Feeds

Geordi LaForge video-to-brain rig built at MIT

Small Mexican pigs seem pleased with it

The Essential Guide to IT Transformation

MIT boffins have devised a method of fitting a chip on the end of the optical nerve which can be used to input electronic images directly into the brain without any need for an eyeball. The technique could offer blind people a degree of vision using head-mounted camera/sensor equipment, in the style of Geordi LaForge from Star Trek: The Next Generation.

The new wireless retinal nerve interface from MIT

Video straight to the brain.

The implanted chip, according to the MIT team behind it, features a "microfabricated polyimide stimulating electrode array with sputtered iridium oxide electrodes" which is implanted into the user's retina by a specially-developed surgical technique. There are also "secondary power and data receiving coils".

Once the implant is in place, wireless transmissions are made from outside the head. These induce currents in the receiving coils of the nerve chip, meaning that it needs no battery or other power supply. The electrode array stimulates the nerves feeding the optic nerve, so generating a image in the brain.

The wireless signals, for use in humans, would be generated by a glasses-style headset equipped with cameras or other suitable sensors and transmitters tuned to the coils implanted in the head.

For now, however, the system has only been tried out in Yucatan minipigs. Three of the diminutive Mexican porkers have had the Star Trek/Gibsonesque implants for seven months, but as yet it's difficult to tell just how well they work - as the pigs aren't talking. The MIT boffins have fitted them with instrumented-up contact lenses to try to get an idea of what effects the implants have.

However a new implant design which would be suitable for humans has now been developed. The development team hope to begin trials within three years. They believe that with feedback from test subjects they'll be able to refine the algorithms driving the stimulator array to give useful results - but they don't promise anything like full vision, or anyway not for a long time.

"Anything that could help the blind see a little better and let them identify objects and move around a room would be an enormous help," says Shawn Kelly of MIT's Research Laboratory for Electronics, one of the designers.

Full details of the pig trials and other tests in vitro are to be published next month under the title Development and Implantation of a Minimally Invasive Wireless Subretinal Neurostimulator in the journal IEEE Transactions on Biomedical Engineering. The article is also online here for subscribers. ®

The Power of One eBook: Top reasons to choose HP BladeSystem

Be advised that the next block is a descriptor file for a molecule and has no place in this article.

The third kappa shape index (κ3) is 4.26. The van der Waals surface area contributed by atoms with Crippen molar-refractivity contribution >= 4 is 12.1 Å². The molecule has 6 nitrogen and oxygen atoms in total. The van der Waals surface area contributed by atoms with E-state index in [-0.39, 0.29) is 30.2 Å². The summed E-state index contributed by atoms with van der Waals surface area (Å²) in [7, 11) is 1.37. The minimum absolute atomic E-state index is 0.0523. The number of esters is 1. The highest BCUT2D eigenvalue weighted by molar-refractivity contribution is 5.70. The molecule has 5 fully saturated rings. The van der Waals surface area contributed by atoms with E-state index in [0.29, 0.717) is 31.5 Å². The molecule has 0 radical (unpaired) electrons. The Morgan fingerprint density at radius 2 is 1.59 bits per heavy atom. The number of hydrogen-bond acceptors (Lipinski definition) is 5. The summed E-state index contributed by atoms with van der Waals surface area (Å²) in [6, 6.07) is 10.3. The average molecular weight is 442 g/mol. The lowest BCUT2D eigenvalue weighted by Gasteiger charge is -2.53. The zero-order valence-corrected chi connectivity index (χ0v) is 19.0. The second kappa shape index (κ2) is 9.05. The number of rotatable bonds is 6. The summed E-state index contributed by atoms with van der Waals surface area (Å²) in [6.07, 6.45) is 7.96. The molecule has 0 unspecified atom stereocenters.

More from The Register

next story
Man FOUND ON MOON denies lunar alien interface
'The UFO people were very very angry with me' Buzz Aldrin tells Reddit
Would it be BAD if the Amazon rainforest was all FARMS? Well it WAS, once
Used to be all fields round here: Jungle tribesman saying
Boeing to start work on most powerful rocket ... EVER!
NASA okays start of Space Launch System after design review
'BIGGEST BIRD EVER': 21-foot ripsaw-beaked flying HORROR
Fossil avian cruised above sea like toothy ekranoplan
Help us out readers: How would you sniff and store network traffic?
Phase two of our deep desert project needs your wisdom
Boffins urge European Commission to reboot electric brain project
Billion-Euro simulated mind project criticised for narrow thinking
Beer in SPAAAACE! London Pride soars to 28,000m
Sadly, no in-flight footage of audacious stratobooze mission
World Meteorological Organization says climate data is uncool
Weather wonks call for more frequent collation of climate baselines
Going up: Fancy a virtual flight to 30km above the PLANET?
Space boffin rattles tin for immersive Oculus Rift experience
In space no one can hear you scream, but Voyager 1 can hear A ROAR
Boffins now very, very, sure craft is in interstellar space, and it's picking up 'sounds'
prev story

Whitepapers

Designing a Defense for Mobile Applications
Learn about the various considerations for defending mobile applications - from the application architecture itself to the myriad testing technologies.
Consolidation: The Foundation for IT Business Transformation
In this whitepaper learn how effective consolidation of IT and business resources can enable multiple, meaningful business benefits.
The Power of One Brief: Top reasons to choose HP BladeSystem
Download this brochure to find five ways HP BladeSystem can optimize your business with the power of one.
Securing Web Applications Made Simple and Scalable
Learn how automated security testing can provide a simple and scalable way to protect your web applications.
Top 8 considerations to enable and simplify mobility
In this whitepaper learn how to successfully add mobile capabilities simply and cost effectively.